Games, challenges, competitions and puzzles can add a new dimension to any kind of virtual event. Think it sounds like a gimick? Try it yourself and see how bringing in just a small competitive element can be a game-changer if you’re trying to drive interaction and engagement.
It could be anything from a simple quiz to let your attendees show they are paying attention, to full-on immersive gameplay events, hosted alongside your main content. Adding a prize to tempt your audience to take part isn’t a bad idea, either.
Many of us feel we have now got the hang of organizing online events to keep in touch with our audiences and customers in these changed times. As we move towards developing the skills and knowledge we need to graduate from mere virtual events to all-singing, all-dancing virtual experiences, gamification is a key word to keep in mind.
What are the advantages of gamification for virtual events?
Gamification can provide the “hook” that keeps your audience connected and engaged with your event. While huge numbers of us are working from home, virtual event organizers are competing with a multitude of attention-magnets ranging from work zoom calls and time with the family to Netflix and Fortnite. Giving your audience something fun and competitive to get their teeth into – particularly in a live (if virtual) environment alongside friends or colleagues, will help them feel that their time with you is well spent.
Another factor is that online business events are generally available for consumption “on demand”, meaning that attending during the time the event is live might often be seen as optional. Adding a gamification element that runs while the show is live can be used to help build a sense of occasion. The “fear-of-missing-out” factor is a powerful tool for all marketers, and virtual event hosting is no different!
What are some good ideas for gamification of virtual events?
Starting with the simplest ideas, quizzes are great. Online tools like Kahoot are available that let you quickly create and customise quizzes for your audience. For a simple webinar you can use them just to let your audience show they are taking in and understanding what you are saying (few people can resist an opportunity to brag a little). They could also be organised entirely as recreational sideshows – in this case a prize can help sweeten the temptation for passing attendees to join in.
If you want to think a bit more ambitiously, technology such as Gamiotics lets you create an entire gameshow experience. Either invite attendees individually for a “Who Wants To Be A Millionaire” type of experience in front of their friends, or have them compete in teams or individually. A professional host with experience in generating audience engagement will make all the difference if you choose this tactic.
For bigger platform-hosted events such as virtual conferences and expos, you can create a scavenger hunt to encourage your visitors to check out everything that’s available. This could involve spotting hidden objects throughout your event, with a leaderboard to track scores and identify your most engaged participants.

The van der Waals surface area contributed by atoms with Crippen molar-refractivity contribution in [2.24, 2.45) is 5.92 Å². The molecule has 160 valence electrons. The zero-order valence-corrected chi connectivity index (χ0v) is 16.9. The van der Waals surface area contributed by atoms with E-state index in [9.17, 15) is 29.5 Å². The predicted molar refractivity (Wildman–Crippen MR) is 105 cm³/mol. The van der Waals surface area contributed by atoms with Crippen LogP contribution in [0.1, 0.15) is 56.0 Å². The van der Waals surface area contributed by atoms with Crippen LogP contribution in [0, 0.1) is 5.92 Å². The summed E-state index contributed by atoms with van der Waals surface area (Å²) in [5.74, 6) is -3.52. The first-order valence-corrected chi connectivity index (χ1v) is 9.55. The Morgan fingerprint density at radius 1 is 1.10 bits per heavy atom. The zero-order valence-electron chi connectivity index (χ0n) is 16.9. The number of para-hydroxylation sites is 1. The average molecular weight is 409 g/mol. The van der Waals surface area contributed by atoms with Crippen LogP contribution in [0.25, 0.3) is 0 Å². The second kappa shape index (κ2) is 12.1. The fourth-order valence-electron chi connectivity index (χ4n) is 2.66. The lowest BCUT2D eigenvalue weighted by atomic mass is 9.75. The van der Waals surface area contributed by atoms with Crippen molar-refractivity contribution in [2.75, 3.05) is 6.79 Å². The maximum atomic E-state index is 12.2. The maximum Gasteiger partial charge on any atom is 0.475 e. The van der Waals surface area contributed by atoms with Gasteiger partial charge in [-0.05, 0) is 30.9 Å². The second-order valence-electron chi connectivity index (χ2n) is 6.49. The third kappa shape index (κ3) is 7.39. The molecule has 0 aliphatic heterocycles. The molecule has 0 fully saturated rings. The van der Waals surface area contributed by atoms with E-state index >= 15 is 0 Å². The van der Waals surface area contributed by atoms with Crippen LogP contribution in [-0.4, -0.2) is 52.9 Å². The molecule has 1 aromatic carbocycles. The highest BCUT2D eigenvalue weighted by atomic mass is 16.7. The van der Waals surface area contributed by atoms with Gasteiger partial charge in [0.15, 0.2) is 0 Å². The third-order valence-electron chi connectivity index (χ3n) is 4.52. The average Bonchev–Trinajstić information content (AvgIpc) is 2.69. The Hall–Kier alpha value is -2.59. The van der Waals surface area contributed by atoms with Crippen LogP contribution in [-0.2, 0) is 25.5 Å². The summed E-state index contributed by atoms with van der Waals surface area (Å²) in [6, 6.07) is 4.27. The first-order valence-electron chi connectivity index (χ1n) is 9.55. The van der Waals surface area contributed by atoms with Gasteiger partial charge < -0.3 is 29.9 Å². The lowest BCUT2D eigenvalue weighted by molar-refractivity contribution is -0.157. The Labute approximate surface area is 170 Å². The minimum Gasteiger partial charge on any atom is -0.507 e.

Interactive mystery games are also becoming popular additions to virtual events. Think of murder-mystery parties, or the escape-room puzzles that are popular in the offline world. These both adapt well to virtual event scenarios, and are great for encouraging teams to work together on cracking secret codes or solving mindbending dilemmas.
Another collaborative option involves teams working together to train virtual racehorses. Players work out diet and exercise schedules before betting virtual money on the outcome of the race, and if they want to play dirty, even get the chance to sabotage the efforts of their rival teams.
It’s even possible to create videogame-style experiences for your attendees where they compete against each other in paintball shooters or race to collectively munch through as many dots as possible in Pacman.
How do I start thinking about gamification for my events?
The two most important things to do are to make sure you have a solid strategy in place, and make sure you understand your audience. With that in mind, here’s a step-by-step guide:
- Start with strategy – what are you trying to achieve? Do you want to draw more visitors to your event, drive up the engagement rate or encourage visitors to spend money in the retail area?
- Consider who you are appealing to – take into account the age and demographic spread of your core audience and consider options that are likely to hook them in.
- Narrow down the available options to those that fit your goals under points one and two, and work with an event manager and technical manager to integrate them into your virtual event.
- Analyse metrics and evaluate your success. Did you achieve what you set out to do and do you need to tweak anything next time to get closer to your goals?
- Above all remember that games are meant to be fun. Evaluate the options with your team and try them out among yourselves, to work out what’s likely to be a hit with your target audience. If you or your team are excited enough by a game or experience to want to give it a go, it’s a good sign your audience will be, too!
Looking to level-up your own virtual events and webinars? Get in touch with us to find out how we can help!